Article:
Lent remains relevant in 21st century


The profound Christian spiritual season of Lent began with Ash Wednesday on February 14, which this year was also St. Valentine's Day. This 40-day period is considered a sacred time.

Yet there are some strident voices in the world who assert that perhaps Lent may now be an anachronism in the complex and evolving global scene in the 21st century A.D.

The importance of the Lenten season in the world has not diminished. It is clearly evident that in this present century the world is in an appalling state, roiled by war and violence and corruption and danger. It seems that the heart of humankind has become lost in the confusion of a rabid world.

Lent is considered a spiritual season of calm, of reflection about the meaning of human life, of repentance for the errors and sins of humankind, of rejecting the temptations which the world always offers. It is also a time to help the next person, be it neighbor or stranger, with actions of mercy and charity.

In many of the cultures and religious traditions in the world, there are also seasons of pausing and of calm. The annual seasonal closing of Taos Pueblo now is an example.

The Lenten season is distinct because it also commemorates the history of one individual who in the Christian faith tradition is believed to be the real and divine son of God, and whom the faithful believe to be God and man at the same time.

According to the history, this son of mankind was born as all people are born and worked as all others work, but at the same time, because he was divine, he cured and saved many. He healed both physical and spiritual afflictions.

Then, at the insidious behest of secular authorities, he was condemned to brutal torture and death by crucifixion. Yet the history also relates that he resurrected from his death, and by so doing, he opened the doors of divine clemency and eternal life.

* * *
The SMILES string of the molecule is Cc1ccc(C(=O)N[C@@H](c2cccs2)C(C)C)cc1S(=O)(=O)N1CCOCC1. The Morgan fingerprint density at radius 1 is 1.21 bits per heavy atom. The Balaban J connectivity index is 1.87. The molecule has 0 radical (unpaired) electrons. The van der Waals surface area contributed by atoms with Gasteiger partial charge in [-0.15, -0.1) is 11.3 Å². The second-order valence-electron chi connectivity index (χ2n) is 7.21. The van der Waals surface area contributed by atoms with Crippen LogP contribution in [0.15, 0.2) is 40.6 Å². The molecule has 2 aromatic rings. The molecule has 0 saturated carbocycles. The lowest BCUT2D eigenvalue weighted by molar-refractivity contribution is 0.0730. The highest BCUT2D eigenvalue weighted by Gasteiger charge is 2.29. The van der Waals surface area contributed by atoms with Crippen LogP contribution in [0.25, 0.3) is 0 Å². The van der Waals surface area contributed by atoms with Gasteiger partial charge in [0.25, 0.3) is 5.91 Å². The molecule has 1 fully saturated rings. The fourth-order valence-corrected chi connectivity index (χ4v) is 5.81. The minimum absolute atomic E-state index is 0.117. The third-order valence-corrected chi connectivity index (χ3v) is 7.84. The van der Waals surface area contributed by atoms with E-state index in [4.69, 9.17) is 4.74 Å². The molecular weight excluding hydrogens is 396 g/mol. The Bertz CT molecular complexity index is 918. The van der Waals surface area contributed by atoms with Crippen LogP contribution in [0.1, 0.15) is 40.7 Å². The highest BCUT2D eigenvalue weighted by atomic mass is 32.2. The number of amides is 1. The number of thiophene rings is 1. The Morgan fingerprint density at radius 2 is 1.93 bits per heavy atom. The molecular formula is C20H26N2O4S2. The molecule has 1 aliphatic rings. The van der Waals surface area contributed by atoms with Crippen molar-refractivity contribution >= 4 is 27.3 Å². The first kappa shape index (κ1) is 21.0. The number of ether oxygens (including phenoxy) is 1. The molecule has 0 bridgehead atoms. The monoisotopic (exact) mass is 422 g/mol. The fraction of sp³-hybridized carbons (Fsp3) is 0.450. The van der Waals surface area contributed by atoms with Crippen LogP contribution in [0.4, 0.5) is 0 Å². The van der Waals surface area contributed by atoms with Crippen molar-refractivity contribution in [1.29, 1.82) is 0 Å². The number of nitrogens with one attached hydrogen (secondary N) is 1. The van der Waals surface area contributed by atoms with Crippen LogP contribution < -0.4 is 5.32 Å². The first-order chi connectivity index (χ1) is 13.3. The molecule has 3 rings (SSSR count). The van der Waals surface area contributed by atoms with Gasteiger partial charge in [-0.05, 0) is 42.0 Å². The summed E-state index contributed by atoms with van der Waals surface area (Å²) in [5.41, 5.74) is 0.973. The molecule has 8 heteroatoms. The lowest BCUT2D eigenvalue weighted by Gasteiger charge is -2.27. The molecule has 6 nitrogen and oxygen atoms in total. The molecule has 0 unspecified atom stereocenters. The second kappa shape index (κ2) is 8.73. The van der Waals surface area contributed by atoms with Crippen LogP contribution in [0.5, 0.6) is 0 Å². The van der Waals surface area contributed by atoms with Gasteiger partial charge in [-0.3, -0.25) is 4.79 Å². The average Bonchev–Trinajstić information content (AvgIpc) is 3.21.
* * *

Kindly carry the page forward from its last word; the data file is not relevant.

Lent began Ash Wednesday when the Christian faithful received, imposed on their foreheads, smudged in the shape of a cross, the blessed ashes of burned palm plants. It is a mark of contrition and penance.

Those who received this mark of ashes signified that they are ready to follow the steps of contrition and penitence for their errors and shortcomings and sins. They are ready to fast and abstain from the vices and meanness that are contrary to God and their brothers and sisters and to resist the world's temptations and the works of evil while being charitable to others.

Here in Northern New Mexico, these spiritual exercises and practices continue. Here, these religious customs have been observed for more than four centuries, and are exercised with devout fervor in the ancient communities and the churches and the moradas and the spiritual center of the Santuario de Chimayó.

The world's peoples say they have hope that the world will change and turn away from danger, from violence, from anguish. Many use the Lenten season as an opportunity to better their attitude, to repent of abuse and vitriol and to ask pardon from others who they have hurt or to forgive those who might have injured them. They seek to reconcile with each other and with their Creator.

Those Lenten practitioners who engage in the special prayers and spiritual exercises do so with the understanding that Lent is a sacred time of vital importance for all humanity.

Lent gives humanity near and far the respite for quietude, for reflection and meditation upon the significance of life and how to better treat all the human family. In this 21st century, as in every year through two millennia, the spiritual necessity of the Lenten season for humankind is assuredly not diminished.